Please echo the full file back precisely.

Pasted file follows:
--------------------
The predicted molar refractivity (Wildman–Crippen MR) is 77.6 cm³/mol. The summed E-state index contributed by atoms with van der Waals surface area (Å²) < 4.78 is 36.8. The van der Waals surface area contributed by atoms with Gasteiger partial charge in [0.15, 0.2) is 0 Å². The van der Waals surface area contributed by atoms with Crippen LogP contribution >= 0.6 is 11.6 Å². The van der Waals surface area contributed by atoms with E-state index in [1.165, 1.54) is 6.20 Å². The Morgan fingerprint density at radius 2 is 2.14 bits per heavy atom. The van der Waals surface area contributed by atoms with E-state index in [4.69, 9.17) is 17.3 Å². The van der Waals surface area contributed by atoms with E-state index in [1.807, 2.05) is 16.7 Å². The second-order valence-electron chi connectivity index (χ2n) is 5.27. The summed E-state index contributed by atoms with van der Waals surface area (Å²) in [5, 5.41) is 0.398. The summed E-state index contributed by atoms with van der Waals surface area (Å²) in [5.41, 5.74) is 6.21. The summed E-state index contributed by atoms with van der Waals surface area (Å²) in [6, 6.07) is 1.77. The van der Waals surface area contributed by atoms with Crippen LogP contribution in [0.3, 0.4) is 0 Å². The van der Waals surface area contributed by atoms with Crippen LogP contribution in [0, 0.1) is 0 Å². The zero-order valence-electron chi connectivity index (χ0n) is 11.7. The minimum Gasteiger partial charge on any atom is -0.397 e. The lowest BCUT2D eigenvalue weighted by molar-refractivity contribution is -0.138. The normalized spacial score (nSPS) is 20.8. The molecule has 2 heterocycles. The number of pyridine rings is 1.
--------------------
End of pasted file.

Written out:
The predicted molar refractivity (Wildman–Crippen MR) is 77.6 cm³/mol. The summed E-state index contributed by atoms with van der Waals surface area (Å²) < 4.78 is 36.8. The van der Waals surface area contributed by atoms with Gasteiger partial charge in [0.15, 0.2) is 0 Å². The van der Waals surface area contributed by atoms with Crippen LogP contribution >= 0.6 is 11.6 Å². The van der Waals surface area contributed by atoms with E-state index in [1.165, 1.54) is 6.20 Å². The Morgan fingerprint density at radius 2 is 2.14 bits per heavy atom. The van der Waals surface area contributed by atoms with E-state index in [4.69, 9.17) is 17.3 Å². The van der Waals surface area contributed by atoms with E-state index in [1.807, 2.05) is 16.7 Å². The second-order valence-electron chi connectivity index (χ2n) is 5.27. The summed E-state index contributed by atoms with van der Waals surface area (Å²) in [5, 5.41) is 0.398. The summed E-state index contributed by atoms with van der Waals surface area (Å²) in [5.41, 5.74) is 6.21. The summed E-state index contributed by atoms with van der Waals surface area (Å²) in [6, 6.07) is 1.77. The van der Waals surface area contributed by atoms with Crippen LogP contribution in [0.3, 0.4) is 0 Å². The van der Waals surface area contributed by atoms with Crippen LogP contribution in [0, 0.1) is 0 Å². The zero-order valence-electron chi connectivity index (χ0n) is 11.7. The minimum Gasteiger partial charge on any atom is -0.397 e. The lowest BCUT2D eigenvalue weighted by molar-refractivity contribution is -0.138. The normalized spacial score (nSPS) is 20.8. The molecule has 2 heterocycles. The number of pyridine rings is 1.